Health information technology is “foundational” to President Obama’s $215 million Precision Medicine Initiative aimed at treating the specific needs and characteristics of individual patients, according to Karen DeSalvo, M.D., national coordinator for HIT.

“As a result of the HITECH Act and the hard work of providers, we are bringing healthcare into the digital age and we have reached a tipping point,” DeSalvo testified Tuesday before the Senate Health, Education, Labor, and Pensions Committee. “This strong foundation of health information technology makes it possible to bring to the bedside personalized treatment through precision medicine.”

According to DeSalvo, the data in electronic health records “married with advanced analytics, information from mobile health devices and other sources of data—including patient preferences—will provide the fulsome picture of a person’s health and needs.” She added that “this comprehensive data picture is necessary to identify the right prevention and treatment that is not only the most effective, but also most desired by the patient.”

Also See: EHRs to Play Central Role in Precision Medicine Initiative

Likewise, Francis Collins, M.D., director of the National Institutes of Health, credited the “widespread adoption of EHRs, the recent revolution in mobile health technologies, and the emergence of computational tools for analyzing large biomedical data sets” for making possible the Precision Medicine Initiative. According to Collins, as a longer-term goal of the initiative a national research cohort of one million or more volunteers “with appropriate privacy protections” will “share genomic data, lifestyle information and biological samples—all linked to their electronic health records.”

However, Senator Lamar Alexander (R-Tenn.), chairman of the Senate committee, argued that the $28 billion spent by the federal government to date on EHRs as part of the Meaningful Use program has failed to live up to its promise and may stand in the way of the Precision Medicine Initiative until EHR systems are interoperable.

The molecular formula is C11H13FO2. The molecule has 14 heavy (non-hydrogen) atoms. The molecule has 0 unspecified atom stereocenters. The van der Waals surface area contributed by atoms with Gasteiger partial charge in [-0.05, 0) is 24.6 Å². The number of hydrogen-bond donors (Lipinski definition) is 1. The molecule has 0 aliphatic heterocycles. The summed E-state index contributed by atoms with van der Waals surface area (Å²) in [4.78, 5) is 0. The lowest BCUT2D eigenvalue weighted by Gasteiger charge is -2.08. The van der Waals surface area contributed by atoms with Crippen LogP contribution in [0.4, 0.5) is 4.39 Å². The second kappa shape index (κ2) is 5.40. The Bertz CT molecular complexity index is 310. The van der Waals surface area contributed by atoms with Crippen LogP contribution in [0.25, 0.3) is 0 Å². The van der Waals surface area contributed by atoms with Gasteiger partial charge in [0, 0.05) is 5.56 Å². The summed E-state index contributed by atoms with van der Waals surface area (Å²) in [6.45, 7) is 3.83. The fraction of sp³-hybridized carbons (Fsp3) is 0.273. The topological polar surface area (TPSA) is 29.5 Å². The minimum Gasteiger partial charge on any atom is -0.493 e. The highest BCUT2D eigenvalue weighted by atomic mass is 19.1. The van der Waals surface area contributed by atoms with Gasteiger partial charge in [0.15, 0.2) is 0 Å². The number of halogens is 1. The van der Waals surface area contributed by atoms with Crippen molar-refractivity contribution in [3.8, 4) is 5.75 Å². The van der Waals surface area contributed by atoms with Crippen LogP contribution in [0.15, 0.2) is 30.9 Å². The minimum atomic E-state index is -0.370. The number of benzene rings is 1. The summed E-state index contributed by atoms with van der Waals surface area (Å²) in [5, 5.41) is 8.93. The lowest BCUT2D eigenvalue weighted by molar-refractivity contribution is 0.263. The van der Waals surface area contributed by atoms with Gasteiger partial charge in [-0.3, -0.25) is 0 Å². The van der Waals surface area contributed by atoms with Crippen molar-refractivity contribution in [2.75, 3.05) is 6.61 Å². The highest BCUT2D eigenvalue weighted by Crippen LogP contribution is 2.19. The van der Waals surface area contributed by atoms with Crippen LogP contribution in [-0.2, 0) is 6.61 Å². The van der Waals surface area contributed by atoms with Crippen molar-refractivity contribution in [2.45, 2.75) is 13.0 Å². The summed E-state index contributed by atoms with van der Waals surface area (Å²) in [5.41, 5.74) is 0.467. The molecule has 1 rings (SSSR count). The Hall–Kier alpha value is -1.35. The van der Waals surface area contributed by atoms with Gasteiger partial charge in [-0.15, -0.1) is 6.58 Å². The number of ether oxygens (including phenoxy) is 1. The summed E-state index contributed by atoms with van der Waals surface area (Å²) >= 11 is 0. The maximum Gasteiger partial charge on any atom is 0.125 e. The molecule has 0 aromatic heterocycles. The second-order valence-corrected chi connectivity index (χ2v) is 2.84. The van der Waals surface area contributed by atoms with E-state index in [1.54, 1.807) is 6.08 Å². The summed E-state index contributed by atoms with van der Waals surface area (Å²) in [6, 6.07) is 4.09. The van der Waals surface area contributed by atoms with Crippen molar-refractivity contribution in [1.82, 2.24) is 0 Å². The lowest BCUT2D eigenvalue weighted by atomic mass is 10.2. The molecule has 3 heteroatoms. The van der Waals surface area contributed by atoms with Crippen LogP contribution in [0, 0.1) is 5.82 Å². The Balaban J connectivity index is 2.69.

“We’ve got to get these records to a place where the systems can talk to one another—that’s called interoperability—and also where more doctors, particularly the smaller physicians’ offices, want to adopt these systems, can afford the cost, and can be confident that their investment will be of value,” warned Alexander, who said EHR systems “hold great promise” but are not working the way they are supposed to.   

DeSalvo conceded that “we need to go beyond the pockets of data exchange and achieve true interoperability” as laid out in the Office of the National Coordinator for HIT’s nationwide roadmap. Under the President’s $215 million Precision Medicine Initiative, $5 million is earmarked for ONC to lay the groundwork to achieve many of the milestones included in its Interoperability Roadmap. DeSalvo told the Senate committee that ONC will engage industry stakeholders to identify the standards, technology, and policy necessary to support big data analyses and precision medicine with appropriate privacy protections.  

“We will need to establish standards for the most fundamental clinical information that are shared by all,” she said. “We will also need to establish standards for new data necessary for precision medicine including genomics, but also environmental exposures and patient-generated information.”

Collins added that precision medicine takes into account individual differences in patients’ genes, environments, and lifestyles. This new health data, he said, will be used to expand current cancer genomics research and to initiate new studies on how a tumor’s DNA can inform prognosis and treatment choices for patients.

“This is the world of big data in the best way,” concluded Collins. “We would want to have technology developers of all sorts who can figure out ways not only to look at your DNA sequence but all those metabolites that are floating around in your system.”    

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